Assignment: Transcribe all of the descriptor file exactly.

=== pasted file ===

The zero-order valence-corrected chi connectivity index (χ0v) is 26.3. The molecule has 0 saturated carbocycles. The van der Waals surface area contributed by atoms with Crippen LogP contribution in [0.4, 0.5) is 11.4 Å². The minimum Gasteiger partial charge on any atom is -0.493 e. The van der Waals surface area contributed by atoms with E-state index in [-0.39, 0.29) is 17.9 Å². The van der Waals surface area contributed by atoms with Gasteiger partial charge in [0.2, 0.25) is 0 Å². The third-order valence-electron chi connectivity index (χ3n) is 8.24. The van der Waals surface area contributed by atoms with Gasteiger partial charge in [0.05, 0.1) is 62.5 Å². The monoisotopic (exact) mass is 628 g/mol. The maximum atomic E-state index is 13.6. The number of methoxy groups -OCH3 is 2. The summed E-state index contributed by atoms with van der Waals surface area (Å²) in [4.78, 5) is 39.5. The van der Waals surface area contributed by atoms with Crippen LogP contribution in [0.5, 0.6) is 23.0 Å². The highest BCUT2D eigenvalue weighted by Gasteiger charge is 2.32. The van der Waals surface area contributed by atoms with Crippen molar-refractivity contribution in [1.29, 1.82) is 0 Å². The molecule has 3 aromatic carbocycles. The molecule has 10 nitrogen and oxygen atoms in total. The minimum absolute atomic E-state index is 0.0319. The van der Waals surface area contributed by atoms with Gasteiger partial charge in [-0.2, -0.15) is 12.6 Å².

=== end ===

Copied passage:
The zero-order valence-corrected chi connectivity index (χ0v) is 26.3. The molecule has 0 saturated carbocycles. The van der Waals surface area contributed by atoms with Crippen LogP contribution in [0.4, 0.5) is 11.4 Å². The minimum Gasteiger partial charge on any atom is -0.493 e. The van der Waals surface area contributed by atoms with E-state index in [-0.39, 0.29) is 17.9 Å². The van der Waals surface area contributed by atoms with Gasteiger partial charge in [0.2, 0.25) is 0 Å². The third-order valence-electron chi connectivity index (χ3n) is 8.24. The van der Waals surface area contributed by atoms with Gasteiger partial charge in [0.05, 0.1) is 62.5 Å². The monoisotopic (exact) mass is 628 g/mol. The maximum atomic E-state index is 13.6. The number of methoxy groups -OCH3 is 2. The summed E-state index contributed by atoms with van der Waals surface area (Å²) in [4.78, 5) is 39.5. The van der Waals surface area contributed by atoms with Crippen LogP contribution in [0.5, 0.6) is 23.0 Å². The highest BCUT2D eigenvalue weighted by Gasteiger charge is 2.32. The van der Waals surface area contributed by atoms with Crippen molar-refractivity contribution in [1.29, 1.82) is 0 Å². The molecule has 3 aromatic carbocycles. The molecule has 10 nitrogen and oxygen atoms in total. The minimum absolute atomic E-state index is 0.0319. The van der Waals surface area contributed by atoms with Gasteiger partial charge in [-0.2, -0.15) is 12.6 Å².